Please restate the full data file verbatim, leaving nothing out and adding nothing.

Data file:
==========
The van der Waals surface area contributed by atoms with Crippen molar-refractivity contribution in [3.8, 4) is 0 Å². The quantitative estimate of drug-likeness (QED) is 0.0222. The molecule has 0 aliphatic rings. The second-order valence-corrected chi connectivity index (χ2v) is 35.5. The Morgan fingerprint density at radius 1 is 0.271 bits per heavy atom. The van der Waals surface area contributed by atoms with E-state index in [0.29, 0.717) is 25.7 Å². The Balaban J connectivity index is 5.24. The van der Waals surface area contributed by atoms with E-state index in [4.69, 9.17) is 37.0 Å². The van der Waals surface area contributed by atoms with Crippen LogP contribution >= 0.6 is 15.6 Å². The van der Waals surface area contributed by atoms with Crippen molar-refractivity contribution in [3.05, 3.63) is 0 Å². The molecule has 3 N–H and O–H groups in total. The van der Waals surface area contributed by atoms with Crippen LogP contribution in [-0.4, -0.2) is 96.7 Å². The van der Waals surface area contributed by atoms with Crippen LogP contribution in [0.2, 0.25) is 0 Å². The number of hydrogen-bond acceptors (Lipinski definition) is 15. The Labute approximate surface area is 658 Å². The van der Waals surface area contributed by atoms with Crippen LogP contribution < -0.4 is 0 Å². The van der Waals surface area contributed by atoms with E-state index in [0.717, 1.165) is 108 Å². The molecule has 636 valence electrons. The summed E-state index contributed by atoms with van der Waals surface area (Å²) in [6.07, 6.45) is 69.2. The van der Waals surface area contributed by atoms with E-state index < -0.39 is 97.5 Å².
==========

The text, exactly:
The van der Waals surface area contributed by atoms with Crippen molar-refractivity contribution in [3.8, 4) is 0 Å². The quantitative estimate of drug-likeness (QED) is 0.0222. The molecule has 0 aliphatic rings. The second-order valence-corrected chi connectivity index (χ2v) is 35.5. The Morgan fingerprint density at radius 1 is 0.271 bits per heavy atom. The van der Waals surface area contributed by atoms with E-state index in [0.29, 0.717) is 25.7 Å². The Balaban J connectivity index is 5.24. The van der Waals surface area contributed by atoms with E-state index in [4.69, 9.17) is 37.0 Å². The van der Waals surface area contributed by atoms with Crippen LogP contribution >= 0.6 is 15.6 Å². The van der Waals surface area contributed by atoms with Crippen molar-refractivity contribution in [3.05, 3.63) is 0 Å². The molecule has 3 N–H and O–H groups in total. The van der Waals surface area contributed by atoms with Crippen LogP contribution in [-0.4, -0.2) is 96.7 Å². The van der Waals surface area contributed by atoms with Crippen LogP contribution in [0.2, 0.25) is 0 Å². The number of hydrogen-bond acceptors (Lipinski definition) is 15. The Labute approximate surface area is 658 Å². The van der Waals surface area contributed by atoms with Crippen LogP contribution < -0.4 is 0 Å². The van der Waals surface area contributed by atoms with E-state index in [0.717, 1.165) is 108 Å². The molecule has 636 valence electrons. The summed E-state index contributed by atoms with van der Waals surface area (Å²) in [6.07, 6.45) is 69.2. The van der Waals surface area contributed by atoms with E-state index < -0.39 is 97.5 Å².